In partnership with the London Restaurant Festival, American Express will launch BritDish on 9th October. This one-off event will showcase five master chefs including Nuno Mendes, Bruno Loubert, the River Restaurant, Angella Hartness and Vivek Singh as they reinterpret some of Britain’s most well-known dishes for Sunday lunch.
Held at The Cinnamon Kitchen, Vivek Singh’s Masterclass demonstrated how to prepare and cook his favourite dish from the BritDish menu. Vivek’s re-imagining for the BritDish event will include a Scotch Egg using a quail egg and kofta, Fish & Chips (spiced halibut with mustard peas and tandoori wedges) and a Treacle Tart (a carrot-ginger halwa tart with black cardamom ice cream).
I was daunted by the lights, camera and sound equipment, today our culinary deficiencies were going to be recorded for all to see. The anxiety was high as we watched the crew adjust and readjust the equipment in the vast dining room of The Cinnamon Kitchen. We took our seats at a long bar at the end of the dining room, where there was a spread of colourful and fragrant produce. We sat poised and waiting while Vivek did his intro. Then working around the crew as they hovered with their cameras, we began preparing the tandoori potato wedges.
Despite the fact that I have a decent level of kitchen proficiency, I felt like a complete novice in Vivek’s presence. Our first task was to hollow out a potato that would later be stuffed and roasted in a tandoor oven. He made it look so easy, but when it came to my turn I felt so incompetent compared to Vivek’s deft hand. I ended up putting a hole in my potato. It did not go unnoticed.
Cooking Indian food, as with most Asian cuisines, involves lots of preparation, and today was no exception. I found redemption through my ginger-dicing prowess with an impressed nod from Vivek as we shuffled awkwardly down to the blender where he would make his version of mushy peas. This puree of peas, ginger, garlic, green chillies, salt, sugar, lime juice and mustard seed oil would be rolled and frozen for later insertion into a fillet of halibut. One taste of the bright green puree and my appetite quickened. The flavour was intense and the resemblance to wasabi was uncanny, thanks to the clever use of chilli and mustard seed oil.
Vivek explained ‘My mother used to make this pea chutney. We ate it on meat, with naan it went on everything.’ I asked him if he used his mother’s cooking methods much in his menus. ‘, I never used to think much of my mother’s cooking, ‘ he replied, ‘but lately I have been using it more and more.’ Vivek draws inspiration from all parts of India and he has an abundance of knowledge of the traditions of his homeland. Onion seeds, he points out, brings warmth and drama to a dish and he prefers to use coriander stalks instead of the leaves for their intense flavour.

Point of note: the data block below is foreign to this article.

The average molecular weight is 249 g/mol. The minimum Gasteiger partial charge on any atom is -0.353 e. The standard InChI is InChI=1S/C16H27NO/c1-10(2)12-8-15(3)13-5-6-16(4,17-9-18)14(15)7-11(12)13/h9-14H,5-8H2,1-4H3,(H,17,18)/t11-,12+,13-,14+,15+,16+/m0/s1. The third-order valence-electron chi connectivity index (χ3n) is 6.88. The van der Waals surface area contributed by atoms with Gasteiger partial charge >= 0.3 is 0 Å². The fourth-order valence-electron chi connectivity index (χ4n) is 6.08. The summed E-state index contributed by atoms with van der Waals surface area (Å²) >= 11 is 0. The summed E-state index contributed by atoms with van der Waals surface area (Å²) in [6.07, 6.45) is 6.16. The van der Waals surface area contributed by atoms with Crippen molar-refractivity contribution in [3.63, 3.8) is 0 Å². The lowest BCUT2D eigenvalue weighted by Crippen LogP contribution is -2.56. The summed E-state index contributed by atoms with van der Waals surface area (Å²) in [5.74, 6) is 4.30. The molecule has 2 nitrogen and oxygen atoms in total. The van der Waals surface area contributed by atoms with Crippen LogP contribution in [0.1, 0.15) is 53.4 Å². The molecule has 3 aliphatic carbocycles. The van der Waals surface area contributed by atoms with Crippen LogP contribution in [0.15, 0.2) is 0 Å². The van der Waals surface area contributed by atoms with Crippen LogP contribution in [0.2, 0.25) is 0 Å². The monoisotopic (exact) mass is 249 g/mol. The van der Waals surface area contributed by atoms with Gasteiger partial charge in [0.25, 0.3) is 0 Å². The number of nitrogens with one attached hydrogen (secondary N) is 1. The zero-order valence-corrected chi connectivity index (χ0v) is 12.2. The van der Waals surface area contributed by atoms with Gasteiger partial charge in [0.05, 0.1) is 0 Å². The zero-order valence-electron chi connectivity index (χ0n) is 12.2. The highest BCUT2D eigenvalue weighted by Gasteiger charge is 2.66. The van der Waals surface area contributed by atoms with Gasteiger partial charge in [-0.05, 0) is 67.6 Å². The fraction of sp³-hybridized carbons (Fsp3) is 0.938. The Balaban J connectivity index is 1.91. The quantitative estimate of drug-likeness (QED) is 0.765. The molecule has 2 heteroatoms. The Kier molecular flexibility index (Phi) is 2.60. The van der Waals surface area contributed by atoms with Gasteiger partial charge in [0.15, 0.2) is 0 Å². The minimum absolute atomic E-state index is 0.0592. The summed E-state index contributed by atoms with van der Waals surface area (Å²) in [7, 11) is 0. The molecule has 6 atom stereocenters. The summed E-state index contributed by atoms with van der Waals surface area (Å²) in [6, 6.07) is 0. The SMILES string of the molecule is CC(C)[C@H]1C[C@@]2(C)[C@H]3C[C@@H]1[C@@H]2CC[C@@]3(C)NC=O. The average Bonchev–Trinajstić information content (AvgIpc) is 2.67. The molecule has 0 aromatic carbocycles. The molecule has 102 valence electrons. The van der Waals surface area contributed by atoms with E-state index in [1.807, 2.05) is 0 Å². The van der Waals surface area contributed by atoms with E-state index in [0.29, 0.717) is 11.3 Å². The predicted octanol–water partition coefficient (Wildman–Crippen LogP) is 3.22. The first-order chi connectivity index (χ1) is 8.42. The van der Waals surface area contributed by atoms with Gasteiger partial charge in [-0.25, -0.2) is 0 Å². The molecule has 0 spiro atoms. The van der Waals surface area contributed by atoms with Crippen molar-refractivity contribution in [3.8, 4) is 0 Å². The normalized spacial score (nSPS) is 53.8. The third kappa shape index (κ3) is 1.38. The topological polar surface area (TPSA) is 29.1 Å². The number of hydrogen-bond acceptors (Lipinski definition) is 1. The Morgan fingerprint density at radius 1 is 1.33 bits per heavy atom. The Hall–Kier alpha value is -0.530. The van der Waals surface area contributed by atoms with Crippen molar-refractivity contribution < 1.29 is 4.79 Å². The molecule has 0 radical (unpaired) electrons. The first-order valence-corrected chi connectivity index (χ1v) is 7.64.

The potato barrels were deep-fried, a gigantic piece of halibut was filleted and I chopped raisins, dried fig and cashews. We all sliced, diced and deep fried while Vivek supervised and the cameras rolled. Before we knew it, it was time to stuff and batter the fish and fill the potatoes with a decadent mix of fruit, nuts, ginger, chilli, paneer, herbs and seasoning.
We marvelled at Vivek’s capable hands as he plated up the food he is famous for. Mouth watering aromas and the vivid colours and presentation of the dish demonstrated the genius of Vivek’s version of fish and chips. The halibut sat plump and juicy in the crispy, orange batter that perfectly complemented the streak of bright green mushy peas running through it. The potato wedges, blackened from the tandoor were light and flavoursome and sat next to a serving of caper kachumbar. The flavours and texture burst with freshness and spice going beyond any fish and chips or Indian dish I had ever tasted.
Vivek Singh, founding chef of the Cinnamon Club, is one of the five acclaimed chefs involved in American Express BritDish, a landmark culinary event at this year’s London Restaurant Festival that treats diners to a menu of traditional British favourites, each with a unique twist.
Vivek has put his own special stamp on British classic fish and chips and has created the exquisite Amritsar spiced halibut with mustard mushy peas, caper kachumbar (an Indian salsa) and tandoori potato wedges.
Exciting cuisine from around the globe has inspired each of the BritDish chefs to develop their unique menus, and during the London Restaurant Festival, American Express wants to know what inspires you about food as part of the Amex Be Inspired programme. For more information and to take part, visit amexbeinspired.com / #amexbeinspired